Pulsar Digex N455/N450 - review
- Credit: Archant
Paul Austin takes an exclusive look at the very latest cutting-edge night vision scope from Pulsar - the Digex N455/N450
At first glance, you’d assume the Digex was, in fact, a Thermion, but Pulsar have clearly decided to adopt the 30mm tube across their range moving forward. It’s a welcome decision, as nothing beats having a scope in the traditional location and crucial at the minimum height above the bore.
The slim elegant lines of the Thermion – and its IPX7 waterproofing – have been faithfully reproduced in the all-metal housing, with the majority of the electronics moving towards the objective, enabling the new 30mm tube layout.
Ergonomics and styling are excellent, being so very similar to a traditional day scope. BTW, the only actual difference between the N450 and N455 models is the wavelength of the light produced by the IR torch, visible or non-visible; the scope itself is identical. I’ve attached the Digex to a single-piece Innomount mount for testing and easy swaps, but on standard rings you could easily get the scope really snug to the barrel. We’ll start our guided tour at the front and work our way back.
Fixtures & fittings
The scope has a built-in hinged scope cover with a central hole acting as an aperture to reduce the amount of light entering the optic for daytime use, thereby improving focus, contrast and depth of field. Moving back, we arrive at the sizable rubberised focus ring, which appears to have received a little more texturing than the Thermion. Adjustment is suitably smooth and sufficiently stiff to maintain position.
Arriving at the simulated turrets, it may look very traditional, but it ain’t. The right turret cap conceals the micro-USB port for charging the internal battery and a data port when connected to a PC/Mac. The upper capped turret is devoted entirely to the external battery.
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The scope can be used on the internal battery alone; it will deplete the removable battery first before accessing the internal, allowing you to pop in a spare when out in the field with no lack of service. The left turret acts as the primary controller for the majority of the scope’s functions.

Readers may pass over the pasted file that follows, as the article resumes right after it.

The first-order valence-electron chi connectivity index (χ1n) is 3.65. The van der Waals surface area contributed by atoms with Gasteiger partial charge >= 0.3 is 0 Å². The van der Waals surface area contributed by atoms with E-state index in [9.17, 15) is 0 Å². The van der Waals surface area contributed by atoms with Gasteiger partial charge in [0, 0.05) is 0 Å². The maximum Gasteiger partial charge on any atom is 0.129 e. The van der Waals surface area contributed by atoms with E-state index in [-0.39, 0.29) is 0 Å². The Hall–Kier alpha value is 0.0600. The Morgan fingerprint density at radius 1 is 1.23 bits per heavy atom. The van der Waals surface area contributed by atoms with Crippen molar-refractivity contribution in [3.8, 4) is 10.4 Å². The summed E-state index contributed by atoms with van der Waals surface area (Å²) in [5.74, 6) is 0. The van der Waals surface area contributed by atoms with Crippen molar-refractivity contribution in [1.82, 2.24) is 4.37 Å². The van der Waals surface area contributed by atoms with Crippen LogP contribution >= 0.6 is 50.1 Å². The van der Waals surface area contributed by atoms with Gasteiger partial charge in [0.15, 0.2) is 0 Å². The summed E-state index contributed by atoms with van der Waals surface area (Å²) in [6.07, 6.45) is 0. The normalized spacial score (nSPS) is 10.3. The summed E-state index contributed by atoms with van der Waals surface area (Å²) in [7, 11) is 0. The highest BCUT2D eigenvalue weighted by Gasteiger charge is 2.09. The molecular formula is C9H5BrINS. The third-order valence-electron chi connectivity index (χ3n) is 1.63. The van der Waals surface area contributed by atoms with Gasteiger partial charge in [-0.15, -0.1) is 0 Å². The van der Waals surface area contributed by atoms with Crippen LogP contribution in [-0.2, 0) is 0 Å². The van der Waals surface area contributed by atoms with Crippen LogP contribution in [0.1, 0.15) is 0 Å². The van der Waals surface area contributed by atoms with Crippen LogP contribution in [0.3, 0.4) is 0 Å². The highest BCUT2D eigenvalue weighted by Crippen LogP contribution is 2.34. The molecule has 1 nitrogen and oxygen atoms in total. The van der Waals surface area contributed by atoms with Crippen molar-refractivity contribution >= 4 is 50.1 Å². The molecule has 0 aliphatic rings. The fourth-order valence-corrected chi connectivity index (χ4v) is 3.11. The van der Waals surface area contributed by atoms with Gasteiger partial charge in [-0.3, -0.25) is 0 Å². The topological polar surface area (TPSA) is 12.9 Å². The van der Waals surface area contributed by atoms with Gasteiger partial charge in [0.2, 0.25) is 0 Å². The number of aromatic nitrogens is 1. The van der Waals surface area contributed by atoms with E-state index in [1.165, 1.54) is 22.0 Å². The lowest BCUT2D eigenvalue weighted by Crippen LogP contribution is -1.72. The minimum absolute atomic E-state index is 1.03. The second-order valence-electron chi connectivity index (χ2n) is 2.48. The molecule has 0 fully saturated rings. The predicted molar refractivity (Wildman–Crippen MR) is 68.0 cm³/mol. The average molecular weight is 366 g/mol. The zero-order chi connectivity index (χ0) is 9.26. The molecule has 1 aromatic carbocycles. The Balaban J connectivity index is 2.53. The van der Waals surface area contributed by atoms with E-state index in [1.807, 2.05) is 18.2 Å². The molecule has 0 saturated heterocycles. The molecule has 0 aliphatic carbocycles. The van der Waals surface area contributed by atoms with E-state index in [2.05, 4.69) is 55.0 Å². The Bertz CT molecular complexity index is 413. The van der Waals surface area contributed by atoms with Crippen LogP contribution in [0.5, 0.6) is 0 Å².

The ‘turret’ consists of a central button and a surrounding jog dial, allowing you to move between menu items, vary the zoom or make settings adjustments. Arriving at the ocular end, we come to the final control surfaces on the scope. Sitting atop is a circular three-button array, controlling the power, video/photo and zoom/PIP.
Power does exactly what you’d expect, while a longer press deactivates the display to save a bit of juice or power down the scope completely. A long press on the rec button switches between photo and video modes, while a short tap triggers the selected function. On the opposite side, the ‘+’ button controls the mag. A short tap activates the zoom function, allowing you to adjust the mag via the jog dial.
Manually twirling the jog dial provides very smooth alterations to the mag, but it’s painfully slow if you intend to go from the base 4x to the 16x maximum; it’s primarily for fine-tuning. Thankfully, a quick tap on the button instantly alternates between 4/8/16x and then back to the base mag.
A longer press activates the PIP (picture in picture) which adds an additional window in the top centre of the display. At 4x, the PIP shows an 8x preview, which is generally the most useful setting, although, once active, the window can be further modified courtesy of the jog dial. The finishing touch is an optional magnetic ‘pigs ear’ concertina eyepiece, handy for shooting on sunny days but I generally left it in the box.
Under the bonnet
Anyone who has ever used a digital Pulsar product will be instantly at home. It’s all driven by the turret button and dial. For quick tweaks, a short press activates the most common functions, which pop up on the right of the display.
It’s the standard Pulsar selection with repeated taps on the button cycling between brightness, contrast control, stadiametric rangefinder and the preferred zero. Again, the jog dial handles adjustments.
The latter, preferred zero is an often overlooked feature of the Pulsar system. In addition to specifying separate zeros for up to five rifles, it also offers multiple zero distances (up to 10) for each rifle. A handy feature, as you could set a 50m, 100m, 150m, 200m zero and select as required – the crosshairs changing positions according.